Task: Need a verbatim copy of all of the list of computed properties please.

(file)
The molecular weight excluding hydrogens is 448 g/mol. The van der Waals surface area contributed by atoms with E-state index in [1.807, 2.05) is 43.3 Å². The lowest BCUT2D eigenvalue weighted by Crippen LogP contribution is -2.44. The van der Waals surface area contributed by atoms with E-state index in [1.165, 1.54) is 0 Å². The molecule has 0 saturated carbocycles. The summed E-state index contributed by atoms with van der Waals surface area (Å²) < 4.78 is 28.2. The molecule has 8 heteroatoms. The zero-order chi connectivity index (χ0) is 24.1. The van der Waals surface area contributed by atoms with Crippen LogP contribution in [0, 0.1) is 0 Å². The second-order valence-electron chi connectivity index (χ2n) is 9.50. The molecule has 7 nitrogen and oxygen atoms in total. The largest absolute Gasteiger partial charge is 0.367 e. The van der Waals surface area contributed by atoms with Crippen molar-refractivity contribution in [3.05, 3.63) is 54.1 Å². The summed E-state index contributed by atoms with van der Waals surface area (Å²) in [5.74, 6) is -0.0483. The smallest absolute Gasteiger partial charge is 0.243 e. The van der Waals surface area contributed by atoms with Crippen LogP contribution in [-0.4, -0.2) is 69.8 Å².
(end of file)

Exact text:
The molecular weight excluding hydrogens is 448 g/mol. The van der Waals surface area contributed by atoms with E-state index in [1.807, 2.05) is 43.3 Å². The lowest BCUT2D eigenvalue weighted by Crippen LogP contribution is -2.44. The van der Waals surface area contributed by atoms with E-state index in [1.165, 1.54) is 0 Å². The molecule has 0 saturated carbocycles. The summed E-state index contributed by atoms with van der Waals surface area (Å²) < 4.78 is 28.2. The molecule has 8 heteroatoms. The zero-order chi connectivity index (χ0) is 24.1. The van der Waals surface area contributed by atoms with Crippen LogP contribution in [0, 0.1) is 0 Å². The second-order valence-electron chi connectivity index (χ2n) is 9.50. The molecule has 7 nitrogen and oxygen atoms in total. The largest absolute Gasteiger partial charge is 0.367 e. The van der Waals surface area contributed by atoms with Crippen molar-refractivity contribution in [3.05, 3.63) is 54.1 Å². The summed E-state index contributed by atoms with van der Waals surface area (Å²) in [5.74, 6) is -0.0483. The smallest absolute Gasteiger partial charge is 0.243 e. The van der Waals surface area contributed by atoms with Crippen LogP contribution in [-0.4, -0.2) is 69.8 Å².